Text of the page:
4. I have been a chihuahua owner for over 40 years and have had several great chihuahua’s. They are very loving dogs and are very loyal to many, but especially one person. They are very timid. I just lost my 14 1/2 year old Chihuahua on September 20, 2012 and it has been one of the hardest things for me to deal with. She was a joy and will be missed by us all. She pretty much grew up with my son and was just like my child. She will be missed, but never forgotten.

    • Those of us with dogs understand! Who knew such a small creature could leave such a big hole in our hearts when they leave? I wish you peace and happy memories through the holiday season as you deal with your loss.

  5. Awwwwwwwww chi chis are soooo cute! they are my fav dog and wish i had one (Along with my current bichon frise/poodle dog Cody. Wouldn’t trade a hair on him!)!

  6. Just to be clear about the current chihuahua fad, breeders who use terms like miniature, teacup, tiny toy, or deer headed, to describe their puppies are misleading the public. These terms are not recognized by the breed standards.

    Chihuahuas come in TWO types only…long coat and short coat. Their size for conformation showing is “not more than 6 pounds”… that does not mean chis do not get bigger. In fact, it is more common these days…since good healthcare and nutrition allow puppies to reach their maximum potential (humans are getting taller too).

    Those attempting to breed extremely small chis are doing so at the dogs’ peril. The genetic code for size is a complicated thing. The shelters are full of “backyard bred” chis….many of which were given up for “getting too big”. If you love chis, love them at a healthy size…6 lbs is still a very tiny dog.

    Chi temperament should not by timid or shy. Their standard states “A graceful, alert, swift-moving little dog with saucy expression, compact, and with terrier-like qualities of temperament.” They are a DOG, not a fashion accessory. There is nothing wrong with carrying them in a purse, as long as you give them the chance to be the awesome little guys they are capable of being…socialize, train, and enjoy them in their true nature.

    And yes, my 10 lb, 1/2 chi & 1/2 mini aussie has her own wardrobe closet. She also chases a lure, does tricks, and plays with our other 20 to 55 lbs dogs (supervised of course). Btw, she is also blind and a service dog.

    • Thank you for your well-informed comments and for sharing your insights with us. Very helpful! I will check out your site. Thanks!

    • Thank you, Mayra. Cloe is not too old to learn new tricks, or new behaviors. There are lots of helpful articles about this topic all over the web to help you both! Good luck! It will be worth it.

  7. My chihuahua, Taffy, is a rescue from “Hearts for Hounds” in California. When I saw her at a Farmer’s Market for the first time, she only weighed 2.6 lbs, with hipbones sticking up so high, I thought she was deformed. I fell in love with her at first sight. However, my husband, who had stayed home in Florida, did not want another dog, so when I called him and asked if i could bring her home, he sputtered and hung up on me. Two seconds later, our daughter’s phone rang … “Your mother wants to bring home a dog …. after 50 years of marriage, am I going to say “No”? Guess who now talks baby talk to her and in general treats her like a precious doll. Her nickname is “Velcro” because she sticks to us.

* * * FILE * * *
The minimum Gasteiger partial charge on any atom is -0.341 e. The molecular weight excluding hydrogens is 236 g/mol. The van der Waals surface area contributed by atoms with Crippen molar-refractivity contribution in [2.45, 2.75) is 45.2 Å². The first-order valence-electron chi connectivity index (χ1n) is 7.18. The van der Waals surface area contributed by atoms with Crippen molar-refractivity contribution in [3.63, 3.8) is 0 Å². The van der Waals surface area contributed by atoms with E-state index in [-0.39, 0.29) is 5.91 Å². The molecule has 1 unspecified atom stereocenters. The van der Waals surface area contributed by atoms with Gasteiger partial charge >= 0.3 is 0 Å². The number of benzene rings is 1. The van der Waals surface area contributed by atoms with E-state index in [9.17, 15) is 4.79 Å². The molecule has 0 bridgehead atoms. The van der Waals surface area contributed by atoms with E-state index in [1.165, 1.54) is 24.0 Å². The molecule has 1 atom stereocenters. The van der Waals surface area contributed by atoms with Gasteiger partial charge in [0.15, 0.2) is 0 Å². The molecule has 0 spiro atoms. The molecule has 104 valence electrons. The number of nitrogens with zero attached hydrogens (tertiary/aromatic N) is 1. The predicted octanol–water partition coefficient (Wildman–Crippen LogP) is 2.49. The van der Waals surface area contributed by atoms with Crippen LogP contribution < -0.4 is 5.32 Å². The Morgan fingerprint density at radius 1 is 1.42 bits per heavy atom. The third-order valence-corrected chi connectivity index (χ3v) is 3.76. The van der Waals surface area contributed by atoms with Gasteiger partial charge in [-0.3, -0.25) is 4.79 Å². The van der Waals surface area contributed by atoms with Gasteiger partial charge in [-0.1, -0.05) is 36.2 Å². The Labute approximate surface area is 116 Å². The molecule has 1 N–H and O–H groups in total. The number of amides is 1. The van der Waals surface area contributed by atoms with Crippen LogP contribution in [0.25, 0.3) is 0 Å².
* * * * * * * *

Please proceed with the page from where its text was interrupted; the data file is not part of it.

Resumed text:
8. Shame on you for even mentioning the Chihuahua dog being descendents of the fennec fox.. This perpetuates a theory that’s comepletely baseless outside of mere appearances. The chromosomal differences between the domestic dog and fennec fox are too different.

    • That did seem a bit strange to me as well, as I seem to recall reading somewhere that foxes are more closely related to cats genetically. Don’t quote me on that. But I read the reference to fennec foxes in a few places and thought it was interesting. Hence the claim of “SOME people think they are related.”

  9. My 10 lb long haired Bella is quite the confident sassy pants. These munchkins shake from cold, not fear, so dress them up warmly!! Regular socialization with of dogs helped cure her Small Dog Syndrome. However, every time a Great Dane goes submissive, it just feeds her oversized ego!! Never thought I’d have so much fun with such small dogs. She is the diva, and the hit, of our neighborhood.

    • Those are good suggestions about keeping them warm and socializing them with other dogs. I can just imagine the confrontation with a submissive huge dog! You should get it on video!

  10. Great article! 2 things: my little chi is a whopping :) 11.5 pounds which puts him over your weight range. (He’s a rescue so his parentage is unknown). also, you said they should ‘feel safe’ – mine is afraid of many things even though i have tried to train him since adopting him. Do you have any links to information that could help with chi fears?